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Pacific Coastal and Marine Science Center

Bedform Sedimentology Site: “Bedforms and Cross-Bedding in Animation”

Cross-Bedding, Bedforms, and Paleocurrents


Photo of rock or sand showing pertinent structure or structures; see caption below.

FIG. 14.  Structures produced by ripples with a fluctuating positive angle of climb; fluvial beds from the Kayenta Formation (Upper Triassic?) in Zion National Park, Utah.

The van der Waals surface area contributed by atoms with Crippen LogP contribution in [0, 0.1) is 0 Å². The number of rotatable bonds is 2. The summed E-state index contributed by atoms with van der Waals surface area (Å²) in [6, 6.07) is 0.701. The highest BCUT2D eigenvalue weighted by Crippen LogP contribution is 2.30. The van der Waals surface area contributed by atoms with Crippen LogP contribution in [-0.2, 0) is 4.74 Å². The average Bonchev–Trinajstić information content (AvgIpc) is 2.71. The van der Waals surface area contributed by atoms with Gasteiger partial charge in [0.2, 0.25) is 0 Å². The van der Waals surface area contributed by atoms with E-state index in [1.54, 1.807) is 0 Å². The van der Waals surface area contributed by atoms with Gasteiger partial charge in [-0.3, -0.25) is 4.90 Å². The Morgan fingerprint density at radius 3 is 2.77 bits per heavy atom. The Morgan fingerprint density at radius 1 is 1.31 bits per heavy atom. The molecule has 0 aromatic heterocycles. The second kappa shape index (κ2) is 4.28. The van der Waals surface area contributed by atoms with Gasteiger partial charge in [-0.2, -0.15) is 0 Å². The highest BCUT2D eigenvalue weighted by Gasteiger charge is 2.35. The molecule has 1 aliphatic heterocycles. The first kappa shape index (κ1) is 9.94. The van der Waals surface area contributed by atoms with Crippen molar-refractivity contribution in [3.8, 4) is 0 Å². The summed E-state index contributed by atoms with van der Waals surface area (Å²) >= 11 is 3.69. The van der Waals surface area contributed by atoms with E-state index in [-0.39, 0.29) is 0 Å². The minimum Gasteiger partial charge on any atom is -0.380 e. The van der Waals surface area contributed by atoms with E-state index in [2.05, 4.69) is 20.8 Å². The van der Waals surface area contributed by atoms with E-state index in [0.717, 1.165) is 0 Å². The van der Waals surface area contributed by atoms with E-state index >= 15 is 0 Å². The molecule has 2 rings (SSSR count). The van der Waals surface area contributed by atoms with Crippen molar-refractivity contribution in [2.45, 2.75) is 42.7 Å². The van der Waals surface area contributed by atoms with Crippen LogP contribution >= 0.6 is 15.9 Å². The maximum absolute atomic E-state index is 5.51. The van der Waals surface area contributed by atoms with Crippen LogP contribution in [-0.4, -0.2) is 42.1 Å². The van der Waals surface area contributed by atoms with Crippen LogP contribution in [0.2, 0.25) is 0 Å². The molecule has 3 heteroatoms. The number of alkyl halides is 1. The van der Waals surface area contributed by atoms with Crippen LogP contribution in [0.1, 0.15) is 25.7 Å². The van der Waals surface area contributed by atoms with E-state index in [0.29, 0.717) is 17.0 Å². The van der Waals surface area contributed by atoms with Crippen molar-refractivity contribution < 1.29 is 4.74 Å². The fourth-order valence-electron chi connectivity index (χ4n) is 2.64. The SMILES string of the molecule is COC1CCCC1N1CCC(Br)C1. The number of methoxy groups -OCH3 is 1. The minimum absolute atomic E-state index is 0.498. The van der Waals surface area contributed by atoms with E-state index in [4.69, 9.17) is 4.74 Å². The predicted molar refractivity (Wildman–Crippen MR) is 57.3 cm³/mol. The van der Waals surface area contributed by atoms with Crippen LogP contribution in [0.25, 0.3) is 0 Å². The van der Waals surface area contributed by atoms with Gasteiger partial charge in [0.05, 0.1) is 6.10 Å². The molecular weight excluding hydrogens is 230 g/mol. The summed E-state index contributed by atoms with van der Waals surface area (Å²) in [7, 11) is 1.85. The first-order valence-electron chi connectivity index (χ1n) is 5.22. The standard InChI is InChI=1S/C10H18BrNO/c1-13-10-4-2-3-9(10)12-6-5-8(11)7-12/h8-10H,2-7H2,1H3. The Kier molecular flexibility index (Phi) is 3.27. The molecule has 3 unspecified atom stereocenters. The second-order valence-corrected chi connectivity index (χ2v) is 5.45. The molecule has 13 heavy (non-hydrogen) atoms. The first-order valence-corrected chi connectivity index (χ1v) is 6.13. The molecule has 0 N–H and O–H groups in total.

RECOGNITION: This photograph shows approximately a dozen cycles of fluctuating angle of climb.  Ripple foresets are visible at many locations on the right side of the photograph (small arrow) and indicate that the direction of ripple migration was from right to left.  As illustrated by the computer-generated version of this structure (FIG. 13), increases in the rate of deposition relative to the rate of bedform migration cause the ripples to climb more steeply and to deposit thicker cross-laminated beds; decreases in the angle of climb produce thinner cross-laminated beds with bounding surfaces that more nearly parallel the generalized depositional surface.  The generalized depositional surface (indicated by planes along which adjacent ripples simultaneously changed their angle of climb) dipped toward the left and steepened during deposition of the cyclic beds.  One of the many depositional surfaces recognizable by a change in angle of climb is indicated by the large arrow at the right.


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